CASTRO ANNOUNCES $3.27M FOR SOUTHWEST RESEARCH INSTITUTE ENERGY EFFICIENCY PROJECT
San Antonio, TX – Today, Congressman Joaquin Castro (TX-20) announced a $3,279,208.00 grant from the Department of Energy (DOE) for the Southwest Research Institute (SwRI). The DOE funding will support an SwRI project to make coal-based power generation more efficient, cleaner, and less expensive. SwRI is collaborating on the project – entitled “Pre-Project Planning for a Flameless Pressurized Oxy-combustion Pilot Plant” – with ITEA S.p.A., Jacobs, the Electric Power Research Institute, General Electric Global Research, and Peter Reineck Associates.
“As our nation continues to develop new energy alternatives, it’s prudent we also ensure our current energy sources are as efficient, cost-effective, and environmentally responsible as possible,” said Rep. Castro. “While coal is a finite resource, it continues to play a role in powering the United States. SwRI’s project will help take our nation’s use of coal into the 21st century, and I’m proud its received this substantial DOE grant to further this innovative work.”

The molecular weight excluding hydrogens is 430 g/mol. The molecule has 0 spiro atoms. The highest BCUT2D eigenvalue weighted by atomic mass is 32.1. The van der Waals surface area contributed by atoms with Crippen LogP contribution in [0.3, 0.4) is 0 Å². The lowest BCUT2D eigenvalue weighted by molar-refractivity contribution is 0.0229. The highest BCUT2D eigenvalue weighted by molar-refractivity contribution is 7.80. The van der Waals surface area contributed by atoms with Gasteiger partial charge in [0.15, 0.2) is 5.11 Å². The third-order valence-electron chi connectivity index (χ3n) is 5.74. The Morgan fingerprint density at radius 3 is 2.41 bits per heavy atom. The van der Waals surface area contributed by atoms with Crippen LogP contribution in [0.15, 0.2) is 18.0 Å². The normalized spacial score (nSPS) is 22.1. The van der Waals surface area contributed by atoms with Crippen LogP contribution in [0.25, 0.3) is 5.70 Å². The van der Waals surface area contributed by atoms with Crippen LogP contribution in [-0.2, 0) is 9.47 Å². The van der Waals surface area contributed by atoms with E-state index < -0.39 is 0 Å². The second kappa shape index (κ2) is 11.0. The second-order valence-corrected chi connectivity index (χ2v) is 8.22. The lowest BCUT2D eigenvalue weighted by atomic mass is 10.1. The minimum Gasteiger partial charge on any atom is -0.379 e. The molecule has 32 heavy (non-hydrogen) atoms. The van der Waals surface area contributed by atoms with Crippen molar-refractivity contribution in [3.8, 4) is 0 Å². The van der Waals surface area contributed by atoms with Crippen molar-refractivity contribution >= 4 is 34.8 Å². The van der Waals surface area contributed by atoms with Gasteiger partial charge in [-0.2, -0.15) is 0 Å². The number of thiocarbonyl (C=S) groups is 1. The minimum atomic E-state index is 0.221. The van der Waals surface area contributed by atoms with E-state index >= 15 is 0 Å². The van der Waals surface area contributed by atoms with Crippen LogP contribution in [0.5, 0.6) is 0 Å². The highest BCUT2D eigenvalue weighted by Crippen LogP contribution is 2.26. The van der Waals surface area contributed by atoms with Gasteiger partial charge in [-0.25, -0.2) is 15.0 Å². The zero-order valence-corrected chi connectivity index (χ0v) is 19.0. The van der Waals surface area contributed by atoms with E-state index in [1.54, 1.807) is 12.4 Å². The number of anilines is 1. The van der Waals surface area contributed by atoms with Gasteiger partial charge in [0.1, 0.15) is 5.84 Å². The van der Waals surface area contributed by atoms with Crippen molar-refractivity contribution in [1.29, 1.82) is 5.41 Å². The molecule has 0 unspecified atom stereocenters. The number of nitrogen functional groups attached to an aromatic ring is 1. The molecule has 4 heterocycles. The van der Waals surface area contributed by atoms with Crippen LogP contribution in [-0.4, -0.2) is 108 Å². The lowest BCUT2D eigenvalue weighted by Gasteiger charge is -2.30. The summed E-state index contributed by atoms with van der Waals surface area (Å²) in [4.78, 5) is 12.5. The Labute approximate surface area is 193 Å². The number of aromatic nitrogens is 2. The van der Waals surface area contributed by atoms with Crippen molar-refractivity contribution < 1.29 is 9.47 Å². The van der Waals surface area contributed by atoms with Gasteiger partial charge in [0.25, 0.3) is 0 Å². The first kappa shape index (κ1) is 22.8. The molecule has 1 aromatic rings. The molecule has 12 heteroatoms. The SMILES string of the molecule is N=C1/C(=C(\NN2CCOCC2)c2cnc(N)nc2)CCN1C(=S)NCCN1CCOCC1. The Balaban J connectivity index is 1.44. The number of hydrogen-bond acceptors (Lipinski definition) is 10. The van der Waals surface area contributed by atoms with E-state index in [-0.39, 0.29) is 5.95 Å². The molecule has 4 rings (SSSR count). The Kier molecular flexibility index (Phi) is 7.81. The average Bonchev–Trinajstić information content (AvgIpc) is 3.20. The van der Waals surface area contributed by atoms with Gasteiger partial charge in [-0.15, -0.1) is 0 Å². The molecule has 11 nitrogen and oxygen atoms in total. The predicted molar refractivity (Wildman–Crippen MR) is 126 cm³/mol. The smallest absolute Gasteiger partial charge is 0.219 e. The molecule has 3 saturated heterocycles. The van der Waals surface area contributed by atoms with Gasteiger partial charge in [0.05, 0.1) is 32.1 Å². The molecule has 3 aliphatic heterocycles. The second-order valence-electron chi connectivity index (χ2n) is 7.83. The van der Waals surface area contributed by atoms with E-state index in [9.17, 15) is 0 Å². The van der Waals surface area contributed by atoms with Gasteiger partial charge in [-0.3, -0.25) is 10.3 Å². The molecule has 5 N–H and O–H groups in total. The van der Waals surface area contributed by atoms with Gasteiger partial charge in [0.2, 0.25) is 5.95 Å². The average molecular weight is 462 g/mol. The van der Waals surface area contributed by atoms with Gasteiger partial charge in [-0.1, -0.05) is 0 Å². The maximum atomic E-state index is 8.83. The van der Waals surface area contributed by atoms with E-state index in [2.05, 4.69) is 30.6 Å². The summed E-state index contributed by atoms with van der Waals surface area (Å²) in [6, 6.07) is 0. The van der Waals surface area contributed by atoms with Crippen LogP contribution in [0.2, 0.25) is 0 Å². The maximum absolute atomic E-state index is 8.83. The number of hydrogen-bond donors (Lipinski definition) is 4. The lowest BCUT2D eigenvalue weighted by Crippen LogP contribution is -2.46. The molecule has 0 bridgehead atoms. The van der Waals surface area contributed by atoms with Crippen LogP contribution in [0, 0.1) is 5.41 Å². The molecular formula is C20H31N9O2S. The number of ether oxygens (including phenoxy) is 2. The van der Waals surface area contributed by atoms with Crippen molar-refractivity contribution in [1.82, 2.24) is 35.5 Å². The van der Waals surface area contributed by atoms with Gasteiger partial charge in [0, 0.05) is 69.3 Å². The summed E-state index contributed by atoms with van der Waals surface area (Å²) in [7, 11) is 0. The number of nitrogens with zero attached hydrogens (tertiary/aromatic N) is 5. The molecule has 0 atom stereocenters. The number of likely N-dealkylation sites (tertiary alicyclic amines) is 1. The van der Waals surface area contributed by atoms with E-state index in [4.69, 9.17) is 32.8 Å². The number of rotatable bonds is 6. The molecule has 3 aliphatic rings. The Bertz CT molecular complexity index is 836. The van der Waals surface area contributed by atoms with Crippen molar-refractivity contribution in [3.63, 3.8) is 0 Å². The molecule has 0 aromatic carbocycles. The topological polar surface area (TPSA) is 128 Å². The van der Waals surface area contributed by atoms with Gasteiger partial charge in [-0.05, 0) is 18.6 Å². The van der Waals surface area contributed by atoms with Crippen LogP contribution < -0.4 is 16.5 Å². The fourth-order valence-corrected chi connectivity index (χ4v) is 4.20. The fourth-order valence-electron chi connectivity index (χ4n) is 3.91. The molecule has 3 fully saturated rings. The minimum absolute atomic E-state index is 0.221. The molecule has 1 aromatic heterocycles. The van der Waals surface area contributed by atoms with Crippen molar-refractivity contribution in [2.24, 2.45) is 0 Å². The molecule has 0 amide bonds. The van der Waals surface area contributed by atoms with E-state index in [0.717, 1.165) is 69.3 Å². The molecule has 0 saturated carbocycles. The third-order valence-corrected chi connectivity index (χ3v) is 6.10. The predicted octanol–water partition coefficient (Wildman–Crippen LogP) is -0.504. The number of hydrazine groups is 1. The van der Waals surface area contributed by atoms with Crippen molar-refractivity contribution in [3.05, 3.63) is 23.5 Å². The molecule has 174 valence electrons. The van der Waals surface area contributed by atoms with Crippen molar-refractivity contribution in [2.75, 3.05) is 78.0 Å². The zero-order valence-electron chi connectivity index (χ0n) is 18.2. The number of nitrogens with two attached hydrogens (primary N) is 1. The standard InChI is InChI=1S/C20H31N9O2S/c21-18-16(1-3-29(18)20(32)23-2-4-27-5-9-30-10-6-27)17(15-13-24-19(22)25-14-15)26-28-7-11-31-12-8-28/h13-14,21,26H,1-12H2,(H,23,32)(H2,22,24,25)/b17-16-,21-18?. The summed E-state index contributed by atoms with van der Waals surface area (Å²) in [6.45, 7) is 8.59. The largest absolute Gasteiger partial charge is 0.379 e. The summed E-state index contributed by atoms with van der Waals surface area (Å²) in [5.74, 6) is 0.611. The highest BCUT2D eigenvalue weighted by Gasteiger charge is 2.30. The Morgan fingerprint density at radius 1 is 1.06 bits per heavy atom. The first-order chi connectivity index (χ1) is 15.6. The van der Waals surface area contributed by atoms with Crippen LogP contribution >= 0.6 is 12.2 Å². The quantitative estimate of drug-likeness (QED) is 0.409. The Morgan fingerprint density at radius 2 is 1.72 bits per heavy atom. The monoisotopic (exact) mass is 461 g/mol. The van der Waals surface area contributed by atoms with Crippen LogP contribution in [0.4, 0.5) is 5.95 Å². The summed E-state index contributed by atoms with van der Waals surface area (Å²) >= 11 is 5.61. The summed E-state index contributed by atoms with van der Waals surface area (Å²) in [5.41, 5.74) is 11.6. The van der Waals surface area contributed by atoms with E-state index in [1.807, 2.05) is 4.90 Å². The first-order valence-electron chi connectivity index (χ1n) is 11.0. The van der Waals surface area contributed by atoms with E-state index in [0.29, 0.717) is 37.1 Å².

SwRI’s project will advance technology that increase the performance, efficiency, and availability of existing and new fossil fuel–based power generation; support national goals for the reduction of carbon dioxide (CO2) emissions; and help facilitate the safe and sustainable use of the nation’s abundant fossil energy resources.
“Oxyfuel combustion has the potential to provide carbon emissions-free, high efficiency electricity in next-generation advanced power plants,” said Danny Deffenbaugh, vice president of SwRI’s Mechanical Engineering Division. “SwRI continues to develop key technology components to make this clean and inexpensive power possible.”
DOE selected the SwRI’s project to complete preliminary designs of pilot plants based on advanced combustion systems. SwRI’s work will accelerate the scale-up of coal-based advanced combustion power generation technologies capable of 90 percent CO2 capture with substantially improved cost and performance. The pilot plants will be at least 10 megawatts-electrical (MWe) in scale or equivalent and contain design features that will be assessed prior to commercial-scale demonstration. Technical and economic analyses will also be conducted at commercial-scale to evaluate the ultimate cost and performance relative to DOE goals.